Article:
Most cases of bursitis can be treated at home. The pain should go away in a few weeks although the swelling may take longer to completely disappear.
Treatment to ease pain and discomfort of knee bursitis:
• Rest the affected area: try not to move the joint too much, and avoid movements that worsen the pain.
• Apply ice: hold an ice pack (or a bag of frozen peas) wrapped in a tea towel on the area for around 20 minutes at a time, several times a day. This helps to reduce the inflammation
• Elevate your knee: Prop up the affected knee on pillows – keep the area raised to the level of your heart. This may ease the swelling.
• Apply compression: Using a compressive wrap or knee sleeve can help reduce swelling.
• Medicate: Over-the-counter pain anti-inflammatory drugs such as aspirin, paracetamol and ibuprofen will help relieve the pain and speed up your recovery
See your doctor if:
• Your symptoms do not improve or are getting worse after two weeks
• You have a high temperature
• You cannot move the joint or have severe pain in the joint
If an infection has caused the knee bursitis, your doctor will prescribe a course of antibiotic treatment.
Your doctor might recommend one or more treatment approaches.
• Physical Therapy – your doctor can refer you to a physical therapist, who can help you with exercises to improve joint flexibility and strengthen knee muscles.
• A knee brace or sleeve might help to give more support and control swelling.
• Steroid injection. If the bursitis is persistent and not responding to basic treatments, your doctor might inject a steroid drug into the affected joint to reduce the inflammation. It should work quickly, but you your knee might be painful and swollen from the injection for a few days.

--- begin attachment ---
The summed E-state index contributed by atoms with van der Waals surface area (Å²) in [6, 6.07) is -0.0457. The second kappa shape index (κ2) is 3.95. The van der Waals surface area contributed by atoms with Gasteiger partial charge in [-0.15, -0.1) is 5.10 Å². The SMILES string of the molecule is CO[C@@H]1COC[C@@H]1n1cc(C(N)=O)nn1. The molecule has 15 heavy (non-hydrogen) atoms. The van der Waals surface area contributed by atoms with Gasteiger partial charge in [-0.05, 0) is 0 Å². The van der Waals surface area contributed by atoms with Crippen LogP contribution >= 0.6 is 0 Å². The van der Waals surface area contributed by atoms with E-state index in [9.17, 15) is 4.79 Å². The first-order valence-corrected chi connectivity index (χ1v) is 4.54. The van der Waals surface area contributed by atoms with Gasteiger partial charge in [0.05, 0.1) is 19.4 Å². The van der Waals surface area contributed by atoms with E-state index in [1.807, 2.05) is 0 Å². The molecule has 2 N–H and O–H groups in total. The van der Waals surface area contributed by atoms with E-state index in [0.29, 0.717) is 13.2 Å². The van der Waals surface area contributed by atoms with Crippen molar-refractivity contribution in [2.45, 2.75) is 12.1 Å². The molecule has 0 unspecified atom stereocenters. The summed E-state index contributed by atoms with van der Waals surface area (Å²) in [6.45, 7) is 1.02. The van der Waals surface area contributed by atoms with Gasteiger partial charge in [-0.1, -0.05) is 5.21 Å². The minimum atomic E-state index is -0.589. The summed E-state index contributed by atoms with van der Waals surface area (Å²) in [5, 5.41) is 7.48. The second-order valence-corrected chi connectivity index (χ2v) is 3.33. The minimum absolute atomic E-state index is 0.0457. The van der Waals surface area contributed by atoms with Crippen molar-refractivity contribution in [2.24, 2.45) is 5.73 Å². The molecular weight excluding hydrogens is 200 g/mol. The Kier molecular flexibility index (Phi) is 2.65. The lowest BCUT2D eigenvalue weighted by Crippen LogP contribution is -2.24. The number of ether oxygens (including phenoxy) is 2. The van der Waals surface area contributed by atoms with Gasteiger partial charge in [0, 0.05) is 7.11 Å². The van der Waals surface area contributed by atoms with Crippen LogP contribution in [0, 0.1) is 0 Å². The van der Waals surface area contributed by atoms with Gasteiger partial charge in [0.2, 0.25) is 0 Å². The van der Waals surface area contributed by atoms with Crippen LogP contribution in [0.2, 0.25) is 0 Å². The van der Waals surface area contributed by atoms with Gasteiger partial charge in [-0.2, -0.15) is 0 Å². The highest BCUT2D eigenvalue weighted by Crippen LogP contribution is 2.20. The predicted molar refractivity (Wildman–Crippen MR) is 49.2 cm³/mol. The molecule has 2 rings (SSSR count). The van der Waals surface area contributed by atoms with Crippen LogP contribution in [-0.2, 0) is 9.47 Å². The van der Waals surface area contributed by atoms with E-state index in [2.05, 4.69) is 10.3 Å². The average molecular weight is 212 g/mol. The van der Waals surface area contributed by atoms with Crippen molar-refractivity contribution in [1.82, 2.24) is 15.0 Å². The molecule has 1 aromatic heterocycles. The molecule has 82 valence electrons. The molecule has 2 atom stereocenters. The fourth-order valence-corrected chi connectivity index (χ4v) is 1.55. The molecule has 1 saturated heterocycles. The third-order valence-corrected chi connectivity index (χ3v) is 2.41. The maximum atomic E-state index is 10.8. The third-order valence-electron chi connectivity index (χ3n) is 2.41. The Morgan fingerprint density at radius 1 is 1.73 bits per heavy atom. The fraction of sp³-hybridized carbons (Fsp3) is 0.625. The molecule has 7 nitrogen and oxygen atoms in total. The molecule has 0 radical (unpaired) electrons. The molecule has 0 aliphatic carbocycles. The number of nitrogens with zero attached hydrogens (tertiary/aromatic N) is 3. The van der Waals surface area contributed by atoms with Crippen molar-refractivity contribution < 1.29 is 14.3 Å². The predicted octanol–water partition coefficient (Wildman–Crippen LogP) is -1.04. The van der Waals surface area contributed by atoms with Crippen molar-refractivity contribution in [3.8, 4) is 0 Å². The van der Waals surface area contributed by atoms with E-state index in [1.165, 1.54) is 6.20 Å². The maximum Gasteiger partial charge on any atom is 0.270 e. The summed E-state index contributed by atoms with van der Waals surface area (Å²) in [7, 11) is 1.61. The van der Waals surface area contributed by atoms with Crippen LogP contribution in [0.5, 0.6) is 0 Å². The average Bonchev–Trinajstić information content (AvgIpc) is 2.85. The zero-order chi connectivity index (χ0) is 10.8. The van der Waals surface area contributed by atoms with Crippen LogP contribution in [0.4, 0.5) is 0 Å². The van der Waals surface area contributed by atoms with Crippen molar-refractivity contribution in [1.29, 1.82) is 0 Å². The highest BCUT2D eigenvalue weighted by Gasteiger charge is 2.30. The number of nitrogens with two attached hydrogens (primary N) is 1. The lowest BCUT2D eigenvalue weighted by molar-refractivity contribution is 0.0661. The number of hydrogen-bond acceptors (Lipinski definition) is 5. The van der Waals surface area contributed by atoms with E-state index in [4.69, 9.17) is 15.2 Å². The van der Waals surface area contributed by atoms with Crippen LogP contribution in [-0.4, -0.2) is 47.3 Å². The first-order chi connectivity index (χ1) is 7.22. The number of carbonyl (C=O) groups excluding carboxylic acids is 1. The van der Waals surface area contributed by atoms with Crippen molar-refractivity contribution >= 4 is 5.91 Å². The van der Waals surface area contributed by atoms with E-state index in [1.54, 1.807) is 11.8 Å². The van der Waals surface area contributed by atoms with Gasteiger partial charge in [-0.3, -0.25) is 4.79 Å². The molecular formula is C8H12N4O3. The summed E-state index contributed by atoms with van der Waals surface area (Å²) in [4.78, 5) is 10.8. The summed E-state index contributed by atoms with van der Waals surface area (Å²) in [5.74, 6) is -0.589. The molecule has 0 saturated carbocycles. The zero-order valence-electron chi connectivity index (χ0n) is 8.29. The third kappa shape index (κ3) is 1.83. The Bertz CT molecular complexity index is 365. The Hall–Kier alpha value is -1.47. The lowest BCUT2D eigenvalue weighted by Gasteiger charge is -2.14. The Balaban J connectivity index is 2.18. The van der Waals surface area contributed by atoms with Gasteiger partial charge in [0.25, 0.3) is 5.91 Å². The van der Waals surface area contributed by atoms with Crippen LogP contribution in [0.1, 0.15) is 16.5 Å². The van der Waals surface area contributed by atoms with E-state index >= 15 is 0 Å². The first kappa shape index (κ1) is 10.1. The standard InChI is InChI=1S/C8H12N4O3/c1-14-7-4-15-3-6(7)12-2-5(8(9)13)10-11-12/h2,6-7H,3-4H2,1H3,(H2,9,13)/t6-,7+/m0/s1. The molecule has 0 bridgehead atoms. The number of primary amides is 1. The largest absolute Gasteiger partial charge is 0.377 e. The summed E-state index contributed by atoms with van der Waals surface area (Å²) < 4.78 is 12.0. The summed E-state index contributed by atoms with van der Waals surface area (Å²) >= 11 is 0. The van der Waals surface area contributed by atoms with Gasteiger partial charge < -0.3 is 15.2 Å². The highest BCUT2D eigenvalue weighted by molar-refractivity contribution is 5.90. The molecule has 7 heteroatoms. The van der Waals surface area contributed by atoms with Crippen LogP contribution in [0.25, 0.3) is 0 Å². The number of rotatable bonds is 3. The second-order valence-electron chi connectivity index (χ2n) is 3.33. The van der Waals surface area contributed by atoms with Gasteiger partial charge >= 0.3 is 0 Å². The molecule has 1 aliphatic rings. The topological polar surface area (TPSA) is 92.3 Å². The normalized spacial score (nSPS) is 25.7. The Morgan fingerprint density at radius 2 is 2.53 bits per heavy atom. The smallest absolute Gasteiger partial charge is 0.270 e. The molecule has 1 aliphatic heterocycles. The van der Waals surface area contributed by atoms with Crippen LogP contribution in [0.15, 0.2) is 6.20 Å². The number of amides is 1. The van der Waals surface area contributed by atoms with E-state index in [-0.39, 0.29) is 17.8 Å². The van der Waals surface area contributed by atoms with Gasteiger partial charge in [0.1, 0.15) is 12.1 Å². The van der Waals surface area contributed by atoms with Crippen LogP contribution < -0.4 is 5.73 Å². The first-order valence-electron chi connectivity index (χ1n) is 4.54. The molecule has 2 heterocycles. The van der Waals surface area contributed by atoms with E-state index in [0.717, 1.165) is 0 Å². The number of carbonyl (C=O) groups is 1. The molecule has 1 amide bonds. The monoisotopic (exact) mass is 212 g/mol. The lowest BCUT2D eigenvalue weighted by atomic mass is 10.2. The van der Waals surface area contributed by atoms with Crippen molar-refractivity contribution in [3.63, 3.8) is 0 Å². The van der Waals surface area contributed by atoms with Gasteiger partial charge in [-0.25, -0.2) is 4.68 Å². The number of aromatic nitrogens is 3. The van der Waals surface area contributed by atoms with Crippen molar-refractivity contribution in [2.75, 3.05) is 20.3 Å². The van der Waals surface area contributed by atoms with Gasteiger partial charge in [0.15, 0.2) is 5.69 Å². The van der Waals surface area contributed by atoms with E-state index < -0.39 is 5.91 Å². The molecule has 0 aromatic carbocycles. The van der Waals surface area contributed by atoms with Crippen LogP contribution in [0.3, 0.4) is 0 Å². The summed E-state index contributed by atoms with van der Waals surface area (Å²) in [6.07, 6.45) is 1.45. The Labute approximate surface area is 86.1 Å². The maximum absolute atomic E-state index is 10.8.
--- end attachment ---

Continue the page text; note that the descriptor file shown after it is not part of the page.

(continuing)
• Aspiration. Your doctor uses a needle to drain the excess fluid out of your knee. It might hurt for a few days afterward and you will need to wear a knee immobilizer for a short period after the injection to reduce the chance of the swelling recurring.
• Surgery. If the bursitis doesn’t respond to treatment or keeps coming back, your doctor might recommend surgery to remove the bursa – but this is usually the last resort.
There are a number of precautions you can take to prevent getting bursitis:
• Use kneepads or supports to protect your knees when putting a lot of pressure on joints – for example, when kneeling
• Rest your knees – take regular breaks during physical activities that involve repetitive joint movements.
• Sit, don’t squat. This will put less strain your knees.
• Stay a healthy weight – being overweight puts added pressure on your joints
• Make sure your walking or running shoes fit properly.
• Warm up properly before exercising
• Avoid knocking or banging your joints
• Clean any cuts on elbows and knees to prevent infections
• Don’t overdo it.